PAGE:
Today I made a rava dosa, and it was perfect. Its skin was pockmarked and darkened to the hue of warm honey, and it let out a slight crunch of protest as I bit into it. It had taken me try after try, with an actual notepad to organise my trial-and-error experimentation in. And after weeks of agony, I met my reward.
If you had told me a few years ago that I would derive intense satisfaction from cooking a single dosa, that I would then mass message 20 people, and write an entire column about it, I would probably have gone into mourning. But that was a girl who had a surplus. Desire, however, comes from deficit.
I’ve always been very accepting of the idea of food as art. It’s tempting to conjure up an image of a beautifully presented plate of posh food. The oddly specific image my mind has always fixated on—some enoki mushrooms piled on top of a smear of richly coloured puree, varying other posh bits and finished with a tuile—is a few galaxies away from my single rava dosa, eaten just as I scraped it off the pan, hunched over the hob and flinging bits from hand to hand to not let the heat burn a hole through my flesh. But if art is something that stimulates the senses and provokes an emotional response, food is the most abundant and important form there is. For me, food is how I’ve built a home.
When the pandemic struck this time last year, I was days away from coming home. I’d just weathered a bleak and grey English winter, and an unbroken year of predominantly bread, potatoes and oven meals (sorry England, the stereotype is true), and my light at the end of the tunnel was returning home for a few weeks. Nani had the tindas bought (not an easy task in March, my angel), the rajma soaking and some methi on standby to bury me under as I stepped through the doorway. But, like all the good things, it was not meant to be.
I’d like to say I took it like a champ, but the pillowcases I screamed and sobbed into are beside me as I type this, and I feel too watched to lie. In my defence, there was a global pandemic, I was homesick and confined to four walls in a cold country that boils potatoes (without even a sprinkle of salt) and calls them a side dish. It’s enough to drive a person crazy even without their grandmother sending them photos of all the food they’d missed. I wanted home, and with no way to be there, I decided to cook myself a home.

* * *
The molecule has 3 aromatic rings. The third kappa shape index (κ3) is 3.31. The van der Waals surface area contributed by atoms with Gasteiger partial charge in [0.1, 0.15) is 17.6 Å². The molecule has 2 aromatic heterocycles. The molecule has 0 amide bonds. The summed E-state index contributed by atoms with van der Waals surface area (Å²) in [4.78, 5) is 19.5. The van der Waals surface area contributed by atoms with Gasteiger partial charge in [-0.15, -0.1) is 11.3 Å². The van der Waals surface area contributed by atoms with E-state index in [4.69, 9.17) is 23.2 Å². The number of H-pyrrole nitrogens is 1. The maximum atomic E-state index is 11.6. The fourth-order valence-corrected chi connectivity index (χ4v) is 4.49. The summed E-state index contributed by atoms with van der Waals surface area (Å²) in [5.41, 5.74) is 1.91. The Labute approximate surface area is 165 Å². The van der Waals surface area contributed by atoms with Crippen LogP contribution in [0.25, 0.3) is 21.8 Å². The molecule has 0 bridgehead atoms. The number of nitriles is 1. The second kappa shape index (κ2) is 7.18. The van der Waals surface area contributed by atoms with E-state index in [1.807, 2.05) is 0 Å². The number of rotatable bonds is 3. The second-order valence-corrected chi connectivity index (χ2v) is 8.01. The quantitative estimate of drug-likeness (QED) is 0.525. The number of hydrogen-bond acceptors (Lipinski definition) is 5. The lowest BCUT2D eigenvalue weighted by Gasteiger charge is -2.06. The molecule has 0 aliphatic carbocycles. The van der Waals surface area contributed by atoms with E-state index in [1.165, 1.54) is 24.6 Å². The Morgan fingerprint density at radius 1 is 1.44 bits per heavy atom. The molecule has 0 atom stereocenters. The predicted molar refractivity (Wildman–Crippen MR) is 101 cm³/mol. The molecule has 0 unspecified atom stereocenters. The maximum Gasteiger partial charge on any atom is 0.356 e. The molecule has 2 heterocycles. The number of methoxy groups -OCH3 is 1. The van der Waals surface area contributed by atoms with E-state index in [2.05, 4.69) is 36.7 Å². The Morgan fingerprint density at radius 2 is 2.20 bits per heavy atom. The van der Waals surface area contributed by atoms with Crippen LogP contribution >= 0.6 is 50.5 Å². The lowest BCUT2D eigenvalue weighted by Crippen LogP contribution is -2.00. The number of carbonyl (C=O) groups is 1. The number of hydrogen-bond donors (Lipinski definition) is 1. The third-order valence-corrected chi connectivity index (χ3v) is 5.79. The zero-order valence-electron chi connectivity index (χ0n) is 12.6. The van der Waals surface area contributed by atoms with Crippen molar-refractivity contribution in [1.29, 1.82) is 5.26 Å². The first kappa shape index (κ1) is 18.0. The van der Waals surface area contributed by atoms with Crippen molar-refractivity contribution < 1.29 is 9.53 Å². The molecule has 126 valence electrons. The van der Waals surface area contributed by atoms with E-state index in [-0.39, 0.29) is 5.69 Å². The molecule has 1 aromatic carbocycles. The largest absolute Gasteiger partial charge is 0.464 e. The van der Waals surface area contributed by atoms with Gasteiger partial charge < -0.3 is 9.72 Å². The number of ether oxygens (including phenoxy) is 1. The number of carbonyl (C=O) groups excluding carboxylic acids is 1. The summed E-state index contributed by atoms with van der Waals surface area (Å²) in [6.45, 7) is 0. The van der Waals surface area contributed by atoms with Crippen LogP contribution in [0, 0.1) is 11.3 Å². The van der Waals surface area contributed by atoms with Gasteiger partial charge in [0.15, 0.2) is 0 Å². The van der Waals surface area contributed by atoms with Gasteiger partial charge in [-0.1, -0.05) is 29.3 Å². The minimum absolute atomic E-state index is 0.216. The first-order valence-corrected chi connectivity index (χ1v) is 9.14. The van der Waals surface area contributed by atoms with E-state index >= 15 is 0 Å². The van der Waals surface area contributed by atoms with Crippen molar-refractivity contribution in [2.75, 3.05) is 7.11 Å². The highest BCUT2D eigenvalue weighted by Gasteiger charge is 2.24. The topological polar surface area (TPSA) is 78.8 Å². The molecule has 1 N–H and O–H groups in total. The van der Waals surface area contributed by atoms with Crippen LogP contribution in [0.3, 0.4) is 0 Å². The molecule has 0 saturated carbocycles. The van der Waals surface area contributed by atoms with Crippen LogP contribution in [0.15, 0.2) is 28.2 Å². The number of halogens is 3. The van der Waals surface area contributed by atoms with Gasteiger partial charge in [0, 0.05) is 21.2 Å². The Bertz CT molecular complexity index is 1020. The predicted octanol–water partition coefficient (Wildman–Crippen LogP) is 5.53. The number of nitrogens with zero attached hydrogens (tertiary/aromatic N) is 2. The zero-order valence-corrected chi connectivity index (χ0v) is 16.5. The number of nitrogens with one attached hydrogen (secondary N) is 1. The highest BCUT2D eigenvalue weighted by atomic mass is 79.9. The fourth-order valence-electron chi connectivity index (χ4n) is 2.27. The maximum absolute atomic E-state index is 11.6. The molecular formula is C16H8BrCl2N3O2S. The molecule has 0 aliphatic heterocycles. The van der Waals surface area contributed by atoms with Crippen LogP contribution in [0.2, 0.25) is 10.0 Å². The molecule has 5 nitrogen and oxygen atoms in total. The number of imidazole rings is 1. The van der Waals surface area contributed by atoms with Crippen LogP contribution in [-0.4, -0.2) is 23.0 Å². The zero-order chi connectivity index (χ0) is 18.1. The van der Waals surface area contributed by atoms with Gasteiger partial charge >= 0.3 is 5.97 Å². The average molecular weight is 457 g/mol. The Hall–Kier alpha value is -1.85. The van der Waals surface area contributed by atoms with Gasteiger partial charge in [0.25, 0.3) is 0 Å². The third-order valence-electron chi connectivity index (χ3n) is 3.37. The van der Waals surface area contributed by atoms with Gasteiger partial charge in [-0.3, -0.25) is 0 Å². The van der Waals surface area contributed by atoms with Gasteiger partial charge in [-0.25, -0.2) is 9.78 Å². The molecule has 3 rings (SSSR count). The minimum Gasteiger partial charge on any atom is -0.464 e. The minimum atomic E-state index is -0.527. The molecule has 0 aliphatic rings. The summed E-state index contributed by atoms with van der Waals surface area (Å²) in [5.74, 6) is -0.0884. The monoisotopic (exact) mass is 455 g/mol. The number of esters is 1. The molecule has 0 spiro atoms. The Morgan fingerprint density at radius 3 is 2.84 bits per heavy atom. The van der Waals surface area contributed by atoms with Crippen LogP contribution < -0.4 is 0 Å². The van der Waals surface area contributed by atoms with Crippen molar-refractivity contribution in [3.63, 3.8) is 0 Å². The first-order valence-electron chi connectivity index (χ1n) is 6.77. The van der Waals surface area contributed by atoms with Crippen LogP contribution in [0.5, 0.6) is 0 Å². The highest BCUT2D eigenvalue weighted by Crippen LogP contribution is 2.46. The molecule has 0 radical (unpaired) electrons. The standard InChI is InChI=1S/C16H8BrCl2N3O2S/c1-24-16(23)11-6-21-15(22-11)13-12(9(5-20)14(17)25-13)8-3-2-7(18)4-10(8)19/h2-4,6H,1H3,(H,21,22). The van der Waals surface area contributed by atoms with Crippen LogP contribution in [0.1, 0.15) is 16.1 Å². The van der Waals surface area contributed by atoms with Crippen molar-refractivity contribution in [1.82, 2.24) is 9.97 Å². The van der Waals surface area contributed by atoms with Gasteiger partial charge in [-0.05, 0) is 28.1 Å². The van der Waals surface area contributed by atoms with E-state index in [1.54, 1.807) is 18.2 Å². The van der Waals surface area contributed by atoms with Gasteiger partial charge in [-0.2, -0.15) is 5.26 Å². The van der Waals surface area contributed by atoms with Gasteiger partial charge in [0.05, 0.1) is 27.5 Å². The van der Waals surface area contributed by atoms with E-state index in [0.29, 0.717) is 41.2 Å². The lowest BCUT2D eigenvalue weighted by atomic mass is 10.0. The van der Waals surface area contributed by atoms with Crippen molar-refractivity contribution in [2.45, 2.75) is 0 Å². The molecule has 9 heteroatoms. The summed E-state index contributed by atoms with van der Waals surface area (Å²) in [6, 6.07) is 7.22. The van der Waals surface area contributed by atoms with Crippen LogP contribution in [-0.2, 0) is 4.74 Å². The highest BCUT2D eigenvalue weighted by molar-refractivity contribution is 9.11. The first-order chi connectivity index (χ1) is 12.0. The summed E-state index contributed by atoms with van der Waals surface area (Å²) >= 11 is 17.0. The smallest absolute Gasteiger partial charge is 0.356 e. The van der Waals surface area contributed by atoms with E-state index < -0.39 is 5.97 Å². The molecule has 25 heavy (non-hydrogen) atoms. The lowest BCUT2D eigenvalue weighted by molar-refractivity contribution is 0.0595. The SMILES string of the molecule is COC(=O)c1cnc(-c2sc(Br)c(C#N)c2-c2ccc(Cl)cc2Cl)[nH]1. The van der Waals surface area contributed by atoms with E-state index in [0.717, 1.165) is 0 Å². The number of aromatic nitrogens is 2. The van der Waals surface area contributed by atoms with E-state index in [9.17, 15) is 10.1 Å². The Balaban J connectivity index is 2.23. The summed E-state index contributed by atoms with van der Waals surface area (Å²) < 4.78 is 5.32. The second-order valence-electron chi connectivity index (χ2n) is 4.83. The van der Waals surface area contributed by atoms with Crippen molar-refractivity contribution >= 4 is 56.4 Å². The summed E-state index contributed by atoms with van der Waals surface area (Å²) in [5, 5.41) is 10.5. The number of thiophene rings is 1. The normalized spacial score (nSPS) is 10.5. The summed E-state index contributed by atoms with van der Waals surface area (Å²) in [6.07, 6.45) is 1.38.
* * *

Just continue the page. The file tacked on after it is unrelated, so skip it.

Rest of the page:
It started with some dal and rice, my phone balanced precariously on the shelf as my mother and step-dad talked over each other telling me what to do. The bottom of my pressure cooker had inches of scorched lentils/chickpeas/cauliflower scoured off it almost daily until I learnt to understand the intonation of the steam, and I butchered more onions than I can count; for some reason, my school had thought it important to teach me how to calculate the angle of elevation of a cloud over a lake but not how to knead dough or chop garlic. But there are these small, pocketed moments amidst the char and the piles of washing up when you eat a single, blindingly perfect rava dosa, and your rough, butchered hands feel worth it, because for that moment you feel at home.
The past year has been about building myself a nest of comfort with food that is art, with food that sets off a palpable, visceral reaction in my heart and fills me with happiness. I’ve built myself comfort and home in small bowls with big chillies, but this past year has also brought maturity. This time has been an invaluable lesson on self-sufficiency. I should not have spent my time eating joyless ready meals, not when they made me that miserable. The ability to cook at a level that feeds my soul along with my body seems like a pretty core life skill that I, for the longest time, didn’t recognise as important. Perhaps this was a side effect of my privilege, of having had the luxury not to have to cook every meal, or a misplaced fight against gendered expectations, but now it’s a tad embarrassing for this to have taken so long. In a world where we have so little control, the ability to control something as important and impactful as food is a buoy in a choppy and turbulent ocean.
Today should have been difficult, marking a year since I was meant to be home, two years since I saw my grandmother and three since I saw my mother, but my little rava dosa, tiny but mighty, made me feel at home (even if just for a few seconds).
The writer is a student, bookseller and mother of two dogs and a cat in Bournemouth.